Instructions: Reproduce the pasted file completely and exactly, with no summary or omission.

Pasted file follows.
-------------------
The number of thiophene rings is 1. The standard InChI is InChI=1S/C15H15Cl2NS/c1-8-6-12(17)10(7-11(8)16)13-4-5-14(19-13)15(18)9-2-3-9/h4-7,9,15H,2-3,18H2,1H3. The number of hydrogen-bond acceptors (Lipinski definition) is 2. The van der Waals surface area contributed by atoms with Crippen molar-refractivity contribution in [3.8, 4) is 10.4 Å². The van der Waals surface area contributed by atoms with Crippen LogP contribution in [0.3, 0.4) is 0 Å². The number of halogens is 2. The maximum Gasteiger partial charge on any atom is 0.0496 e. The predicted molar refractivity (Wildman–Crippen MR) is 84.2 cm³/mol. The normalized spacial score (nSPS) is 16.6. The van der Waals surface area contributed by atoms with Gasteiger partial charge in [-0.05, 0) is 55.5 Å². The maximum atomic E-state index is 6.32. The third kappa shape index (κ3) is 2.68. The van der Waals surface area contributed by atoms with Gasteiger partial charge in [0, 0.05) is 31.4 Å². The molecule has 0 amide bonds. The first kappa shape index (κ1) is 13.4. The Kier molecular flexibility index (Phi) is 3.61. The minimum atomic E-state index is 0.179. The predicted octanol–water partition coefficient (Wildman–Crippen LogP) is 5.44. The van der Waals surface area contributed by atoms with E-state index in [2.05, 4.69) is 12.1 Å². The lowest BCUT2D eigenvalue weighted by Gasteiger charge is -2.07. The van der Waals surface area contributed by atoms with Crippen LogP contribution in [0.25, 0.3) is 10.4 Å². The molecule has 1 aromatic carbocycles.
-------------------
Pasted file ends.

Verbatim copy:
The number of thiophene rings is 1. The standard InChI is InChI=1S/C15H15Cl2NS/c1-8-6-12(17)10(7-11(8)16)13-4-5-14(19-13)15(18)9-2-3-9/h4-7,9,15H,2-3,18H2,1H3. The number of hydrogen-bond acceptors (Lipinski definition) is 2. The van der Waals surface area contributed by atoms with Crippen molar-refractivity contribution in [3.8, 4) is 10.4 Å². The van der Waals surface area contributed by atoms with Crippen LogP contribution in [0.3, 0.4) is 0 Å². The number of halogens is 2. The maximum Gasteiger partial charge on any atom is 0.0496 e. The predicted molar refractivity (Wildman–Crippen MR) is 84.2 cm³/mol. The normalized spacial score (nSPS) is 16.6. The van der Waals surface area contributed by atoms with Gasteiger partial charge in [-0.05, 0) is 55.5 Å². The maximum atomic E-state index is 6.32. The third kappa shape index (κ3) is 2.68. The van der Waals surface area contributed by atoms with Gasteiger partial charge in [0, 0.05) is 31.4 Å². The molecule has 0 amide bonds. The first kappa shape index (κ1) is 13.4. The Kier molecular flexibility index (Phi) is 3.61. The minimum atomic E-state index is 0.179. The predicted octanol–water partition coefficient (Wildman–Crippen LogP) is 5.44. The van der Waals surface area contributed by atoms with E-state index in [2.05, 4.69) is 12.1 Å². The lowest BCUT2D eigenvalue weighted by Gasteiger charge is -2.07. The van der Waals surface area contributed by atoms with Crippen LogP contribution in [0.25, 0.3) is 10.4 Å². The molecule has 1 aromatic carbocycles.